Microsoft is the first large corporate user of the Embodied Carbon Calculator for Construction (EC3) to track the carbon emissions of raw building materials, introduced by Skanska and supported by the University of Washington Carbon Leadership Forum, Interface and C-Change Labs.
“We’ll use this in our new campus remodel. Our early estimates are that a low-carbon building in Seattle has approximately half the carbon emissions of an average building, so this could have a substantial impact on reducing carbon emissions in our remodel and eventually the entire built environment,” wrote Lucas Joppa, Chief Environmental Officer for Microsoft, in a corporate blog.
“ The drive toward reducing embodied energy in the built environment should also include a movement to make changes at the supply chain level. ”
Every building is a complex combination of many processed materials, each of which contributes to the building's total embodied energy. In looking at reducing embodied energy in the design process, it is important to keep in mind that more processed materials will generally have higher embodied energy.
Some of the factors that contribute to a material’s embodied energy include:
- The distance needed to transport materials; local sourcing results in lower embodied energy.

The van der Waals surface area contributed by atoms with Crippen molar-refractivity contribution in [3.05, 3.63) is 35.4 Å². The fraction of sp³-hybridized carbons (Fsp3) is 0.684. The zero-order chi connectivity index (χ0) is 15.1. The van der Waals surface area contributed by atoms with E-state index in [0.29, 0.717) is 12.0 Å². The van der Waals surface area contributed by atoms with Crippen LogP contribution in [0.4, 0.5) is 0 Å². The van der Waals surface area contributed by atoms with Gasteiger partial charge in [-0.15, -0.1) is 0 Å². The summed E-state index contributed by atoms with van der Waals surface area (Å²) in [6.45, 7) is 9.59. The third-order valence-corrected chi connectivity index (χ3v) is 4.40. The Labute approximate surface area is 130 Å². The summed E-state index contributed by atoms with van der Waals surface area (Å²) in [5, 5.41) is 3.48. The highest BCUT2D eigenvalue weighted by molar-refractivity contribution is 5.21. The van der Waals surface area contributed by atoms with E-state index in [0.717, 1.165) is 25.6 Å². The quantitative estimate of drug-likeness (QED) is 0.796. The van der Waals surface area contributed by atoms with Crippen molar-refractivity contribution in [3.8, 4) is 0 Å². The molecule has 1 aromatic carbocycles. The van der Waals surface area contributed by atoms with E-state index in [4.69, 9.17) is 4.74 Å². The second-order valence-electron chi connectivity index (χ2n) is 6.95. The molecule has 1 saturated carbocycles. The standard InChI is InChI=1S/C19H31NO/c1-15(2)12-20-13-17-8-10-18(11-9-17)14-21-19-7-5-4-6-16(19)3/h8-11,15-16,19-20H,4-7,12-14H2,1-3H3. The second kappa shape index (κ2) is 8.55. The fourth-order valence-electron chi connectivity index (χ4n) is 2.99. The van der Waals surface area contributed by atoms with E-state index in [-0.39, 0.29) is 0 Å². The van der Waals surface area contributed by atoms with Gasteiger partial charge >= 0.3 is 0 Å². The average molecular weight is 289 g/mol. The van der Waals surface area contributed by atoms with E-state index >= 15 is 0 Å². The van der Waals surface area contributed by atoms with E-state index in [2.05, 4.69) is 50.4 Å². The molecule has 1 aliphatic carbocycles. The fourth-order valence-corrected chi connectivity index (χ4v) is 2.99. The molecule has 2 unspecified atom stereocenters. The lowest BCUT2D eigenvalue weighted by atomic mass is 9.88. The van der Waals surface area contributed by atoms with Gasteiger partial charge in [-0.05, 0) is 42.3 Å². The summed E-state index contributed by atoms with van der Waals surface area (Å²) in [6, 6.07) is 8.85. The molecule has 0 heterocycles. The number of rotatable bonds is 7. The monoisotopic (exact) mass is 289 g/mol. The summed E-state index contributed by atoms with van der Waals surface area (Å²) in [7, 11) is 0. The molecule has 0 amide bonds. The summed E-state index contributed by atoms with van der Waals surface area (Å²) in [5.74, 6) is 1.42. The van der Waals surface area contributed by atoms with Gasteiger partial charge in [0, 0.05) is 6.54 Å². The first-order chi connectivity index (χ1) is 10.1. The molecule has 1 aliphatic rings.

- Amount of raw materials used.
- Complexity of the manufacturing process; the more complex the process, the more energy intensive it is.
- Recycling potential.
- Efficient building design.
Most life cycle assessments (LCA) show that the majority of embodied energy comes from the supply chain. As such, the drive toward reducing embodied energy in the built environment should also include a movement to make changes at the supply chain level, encouraging producers of steel, concrete and other materials to continue to shift towards more sustainable practices.
It makes sense to look for options that minimise the initial energy investment—the embodied energy—in the built environment. The design and build community can make a significant impact by selecting materials that have an LCA or an environmental product declaration, helping to impact climate change by making smarter, sustainable choices in the products they use.